For a chance to win a copy of Red Velvet & Chocolate Heartache, respond in the comments section below by August 29, 5PM EST to the following question: What recipe have you tried from our archives/what is your favorite recipe from our archivesWe will announce the winner in the comments section, so be sure to check back!

Image above: Red Velvet and Chocolate Heartache; Food photography by Jean Cazals

Image above: Harry Eastwood, portrait by Laura Edwards

Image above: Heartache Chocolate Cake

Heartache Chocolate Cake

THIS CAKE IS SAD. It’s dark and drizzling down the window panes. She puffs her chest in hope when she goes into the oven; she then breaks, like a chest heaving a sob. This is why Aubergine (the Eeyore of the vegetable world) is the right kind of friend to hold your hand.


  • 2 small whole aubergines (weighing roughly 400g/14 oz)
  • 300g (10.5 ounces) best dark chocolate you can find (minimum 70% cocoa solids essential), broken into squares
  • 50g ( 1/2 cup) good-quality cocoa powder, plus extra for dusting
  • 60g (2 ounces) ground almonds
  • 3 medium free-range eggs
  • 200g (2/3 cup) clear honey
  • 2 tsp baking powder
  • 1⁄4 tsp salt (or some tears, if you have them in the kitchen)
  • 1 tbsp brandy (for moral support)



You will need:

– a 23cm-diameter x 7cm-deep (9×3 inch) loose-bottomed tin
– a skewer
– a microwave
– a blender

Make the cake:

Preheat the oven to 180°C/350°F/gas mark 4. Line the tin with baking parchment and lightly brush the base and sides with a little oil.

Cook the aubergines by puncturing their skins erratically here and there with a skewer, then placing them in a bowl covered with cling film. Microwave on high for 8 minutes until the vegetables are cooked and limp. Discard any water at the bottom. Leave the aubergines to stand in the bowl until they are cool enough to handle.

Next, skin (I find that the tip of a knife does the job) and purée the aubergines in the blender. Once the warm aubergine is puréed and smooth, add the chocolate, which will mingle and melt slowly. Set aside, covered once again in cling film, until all the chocolate has melted.

In a large bowl, whisk up all the other ingredients for a minute until well introduced to each other and slightly tipsy (bubbly). Fold the melted chocolate and aubergine mixture into the bowl with all the other ingredients. Don’t be afraid of being a little brutal with the spatula – they will get on and fuse.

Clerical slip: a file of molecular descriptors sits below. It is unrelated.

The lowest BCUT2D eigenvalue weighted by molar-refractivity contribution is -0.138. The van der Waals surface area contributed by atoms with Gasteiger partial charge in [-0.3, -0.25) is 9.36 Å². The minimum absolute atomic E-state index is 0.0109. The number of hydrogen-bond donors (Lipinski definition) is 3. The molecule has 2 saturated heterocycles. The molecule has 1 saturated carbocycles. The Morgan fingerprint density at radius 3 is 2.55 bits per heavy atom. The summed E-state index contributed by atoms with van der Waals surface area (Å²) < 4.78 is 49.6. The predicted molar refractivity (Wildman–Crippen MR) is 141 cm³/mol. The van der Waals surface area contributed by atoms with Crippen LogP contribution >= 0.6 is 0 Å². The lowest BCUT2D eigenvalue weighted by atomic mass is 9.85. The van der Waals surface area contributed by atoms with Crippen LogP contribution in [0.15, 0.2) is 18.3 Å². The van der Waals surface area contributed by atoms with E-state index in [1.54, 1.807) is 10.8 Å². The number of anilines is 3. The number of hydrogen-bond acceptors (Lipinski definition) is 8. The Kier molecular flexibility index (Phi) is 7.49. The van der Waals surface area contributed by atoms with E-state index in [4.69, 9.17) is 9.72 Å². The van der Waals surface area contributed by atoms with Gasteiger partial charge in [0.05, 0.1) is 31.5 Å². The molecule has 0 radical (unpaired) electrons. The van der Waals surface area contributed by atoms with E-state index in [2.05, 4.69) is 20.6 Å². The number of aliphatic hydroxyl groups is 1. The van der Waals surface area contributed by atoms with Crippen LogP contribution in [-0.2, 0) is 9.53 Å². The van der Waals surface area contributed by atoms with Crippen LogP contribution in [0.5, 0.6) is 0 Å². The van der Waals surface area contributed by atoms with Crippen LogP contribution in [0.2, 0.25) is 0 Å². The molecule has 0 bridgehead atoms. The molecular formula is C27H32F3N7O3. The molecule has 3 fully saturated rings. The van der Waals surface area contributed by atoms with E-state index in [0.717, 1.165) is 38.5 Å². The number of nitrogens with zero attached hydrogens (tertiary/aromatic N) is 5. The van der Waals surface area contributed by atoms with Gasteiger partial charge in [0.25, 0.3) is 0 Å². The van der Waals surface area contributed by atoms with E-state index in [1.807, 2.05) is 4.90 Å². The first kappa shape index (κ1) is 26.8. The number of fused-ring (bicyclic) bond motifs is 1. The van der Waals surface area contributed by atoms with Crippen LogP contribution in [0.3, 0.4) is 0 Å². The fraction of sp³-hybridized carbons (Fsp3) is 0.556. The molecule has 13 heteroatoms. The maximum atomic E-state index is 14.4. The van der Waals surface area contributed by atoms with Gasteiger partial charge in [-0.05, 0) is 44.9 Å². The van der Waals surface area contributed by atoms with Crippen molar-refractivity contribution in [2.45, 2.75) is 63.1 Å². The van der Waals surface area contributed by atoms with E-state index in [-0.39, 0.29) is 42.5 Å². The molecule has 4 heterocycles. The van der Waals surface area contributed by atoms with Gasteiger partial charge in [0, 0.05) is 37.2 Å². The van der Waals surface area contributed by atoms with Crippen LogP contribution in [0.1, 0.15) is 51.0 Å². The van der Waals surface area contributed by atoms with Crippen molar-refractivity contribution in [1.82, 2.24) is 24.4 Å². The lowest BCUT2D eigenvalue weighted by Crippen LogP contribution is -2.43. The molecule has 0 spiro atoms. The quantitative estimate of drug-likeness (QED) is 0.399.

Pour the mixture into the prepared tin and place it in the bottom of the oven for 30 minutes, by which time your kitchen will just sing with the smell of hot chocolate.

Remove the cake from the oven and let it cool in its tin for 15 minutes before turning it out on to a wire rack and peeling off the parchment. Quickly turn it the right way up again and sit it on a plate to avoid any scars from the rack.

Sieve a little cocoa powder over the top of the cake before cutting yourself a slice and letting the medicine work its magic.


– If you don’t have a microwave, peel and cube the aubergines and cook them with a tiny splash of water on top of the hob until they are soft and squidgy, taking great care neither to burn them nor to drown them with too much water. Discard the water before blitzing.

– Make sure that the aubergine has definitely melted the chocolate – this is not an instance where chunks of chocolate are wanted, I’m afraid. If the aubergine is too cool, simply blitz it in the microwave for another 2 minutes before adding the chocolate chunks.

– Be very careful to unmould the cake when it is cool rather than warm – it is terribly delicate (just as you are) and could smash easily. A little time to cool down helps make it more robust.

– On particularly sad days, this cake will crack on the surface when it’s cooking. Don’t be upset by this – it’s just the heart of the cake breaking too and trying to make you feel less alone.

Recipe taken from Red Velvet and Chocolate Heartache by Harry Eastwood, published by Bantam Press (2009). Reprinted with permission from Penguin Random House.